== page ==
Did you know?
* Our six-week summer break - which the NASUWT has called "the last perk of the profession" - is the shortest of any EU country. The break in the US is around 11 weeks
* France has three regional zones, each with its own holiday dates laid down by central government. The idea is to ease road and airport congestion, but it also keeps prices slightly lower
* The setting of term dates in England and Wales is the responsibility of individual local education authorities
* Twenty-five of England's LEAs have agreed, in principle, to adopt a six-term year from September 2005. Welsh authorities have pledged to standardise their existing three-term years, but are still debating the six-term issue
The way we structure our school year dates back to an age when children spent the long summer holiday working in the fields, not hanging around shopping centres. Is it time for a rethink? Or has the current system survived so long because it's effective? And if we do opt for change, then what's the best alternative? Local authorities are being asked to consider moving to a six-term year by September 2005, while some schools have already switched to a five-term year, which they say works just fine. The challenge is to find a system that will ease the pressure on teachers, fit in with modern family life, and meet the educational needs of children. No wonder it's proving difficult.
The rhythm of life
The origins of our school calendar are complex. The observance of Christian festivals is clearly a factor, but the farming cycle, especially harvest, has probably also played a part, as have the timings of university terms and parliamentary sessions. Critics argue that in a hi-tech, multicultural age, this pattern is illogical and outdated. The main concern is lack of balance. At around 16 weeks, the autumn term is disproportionately long.
But at least it's predictably long, unlike the more fluid spring and summer terms. As a moveable feast celebrated on the first Sunday after the first full moon after March 20, Easter can fall anywhere between March 22 and April 25. An early or late Easter distorts the two terms either side of it, meaning the spring term can last between 10 and 14 weeks, while the first half of the summer term can be as short as four weeks, or as long as seven.
So the dates vary - what's the problem?
Many teachers feel that uneven terms make planning more difficult. In particular, they say the variable time between the start of the summer term and the onset of the exam period makes it hard to schedule revision. The UK Youth Parliament echoes this view, complaining that in some cases teachers fail to deliver the syllabus in time.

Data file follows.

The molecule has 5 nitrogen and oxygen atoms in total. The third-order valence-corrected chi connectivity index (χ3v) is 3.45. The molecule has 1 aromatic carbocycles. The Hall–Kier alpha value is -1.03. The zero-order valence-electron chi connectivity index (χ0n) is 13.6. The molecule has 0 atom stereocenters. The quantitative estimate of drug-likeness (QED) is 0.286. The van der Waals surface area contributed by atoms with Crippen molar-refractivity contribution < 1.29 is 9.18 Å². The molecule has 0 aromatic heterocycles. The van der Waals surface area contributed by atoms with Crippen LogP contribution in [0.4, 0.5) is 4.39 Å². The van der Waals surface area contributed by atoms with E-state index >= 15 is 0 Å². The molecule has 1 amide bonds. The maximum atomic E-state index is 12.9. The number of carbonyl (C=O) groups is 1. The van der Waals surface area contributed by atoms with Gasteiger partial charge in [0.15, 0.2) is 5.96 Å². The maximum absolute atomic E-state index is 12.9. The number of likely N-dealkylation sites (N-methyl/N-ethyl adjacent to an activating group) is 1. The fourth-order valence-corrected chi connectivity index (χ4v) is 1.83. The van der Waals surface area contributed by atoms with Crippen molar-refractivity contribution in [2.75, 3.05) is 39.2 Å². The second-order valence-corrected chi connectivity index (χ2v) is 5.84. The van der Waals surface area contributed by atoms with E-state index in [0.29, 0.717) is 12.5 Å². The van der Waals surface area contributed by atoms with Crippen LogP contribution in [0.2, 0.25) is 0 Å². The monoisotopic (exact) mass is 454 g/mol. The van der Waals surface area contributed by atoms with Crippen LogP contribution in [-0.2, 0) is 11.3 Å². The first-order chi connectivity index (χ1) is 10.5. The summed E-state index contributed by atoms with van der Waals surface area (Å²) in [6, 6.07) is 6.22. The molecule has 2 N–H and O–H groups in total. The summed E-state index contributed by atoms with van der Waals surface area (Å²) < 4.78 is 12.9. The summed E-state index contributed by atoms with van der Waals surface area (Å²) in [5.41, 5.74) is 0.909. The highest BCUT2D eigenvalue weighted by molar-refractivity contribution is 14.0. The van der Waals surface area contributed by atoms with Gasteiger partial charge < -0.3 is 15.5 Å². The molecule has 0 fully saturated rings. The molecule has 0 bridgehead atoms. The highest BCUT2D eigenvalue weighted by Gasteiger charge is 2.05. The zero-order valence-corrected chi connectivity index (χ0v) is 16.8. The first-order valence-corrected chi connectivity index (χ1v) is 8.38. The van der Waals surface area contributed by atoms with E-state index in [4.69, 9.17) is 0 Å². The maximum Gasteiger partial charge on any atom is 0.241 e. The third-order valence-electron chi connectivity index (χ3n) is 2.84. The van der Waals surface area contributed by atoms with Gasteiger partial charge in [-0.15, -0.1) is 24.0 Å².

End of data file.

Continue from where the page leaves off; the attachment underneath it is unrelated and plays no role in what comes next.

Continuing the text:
The long autumn term can also cause problems. Some LEAs report a marked rise in pupil exclusions in the second half of this term. Teachers, too, can find the going tough at this time of year. Statistics show that 2.7 million days each year are lost to teacher sickness - and while the Government doesn't break down the figures term by term, supply agencies testify that the biggest surge in demand always occurs in late October and November.
At least there's a six-week holiday every summer
Perfect for overworked teachers, but not necessarily beneficial for their pupils. Research in the United States has identified the phenomenon of "summer learning loss". A study at the University of Missouri, for example, found that students tested immediately after the summer break performed less well than they had done the previous spring. It was estimated that there was "learning loss" equivalent to one month's schooling - with pupils from less advantaged backgrounds being worst affected. But the summer break in the US is typically around 11 weeks, whereas our own six-week break is already the shortest of any EU country. There has been little research into whether the shorter break has a similar impact. "There is some evidence that it might," says Caroline Sharp of the National Foundation for Educational Research, "but it certainly isn't conclusive. It probably depends on how the child spends his or her time over the summer." In other words, encouraging children to use their holidays to continue learning may be more important than shortening the time they're away from school.
Alternatives: the five-term year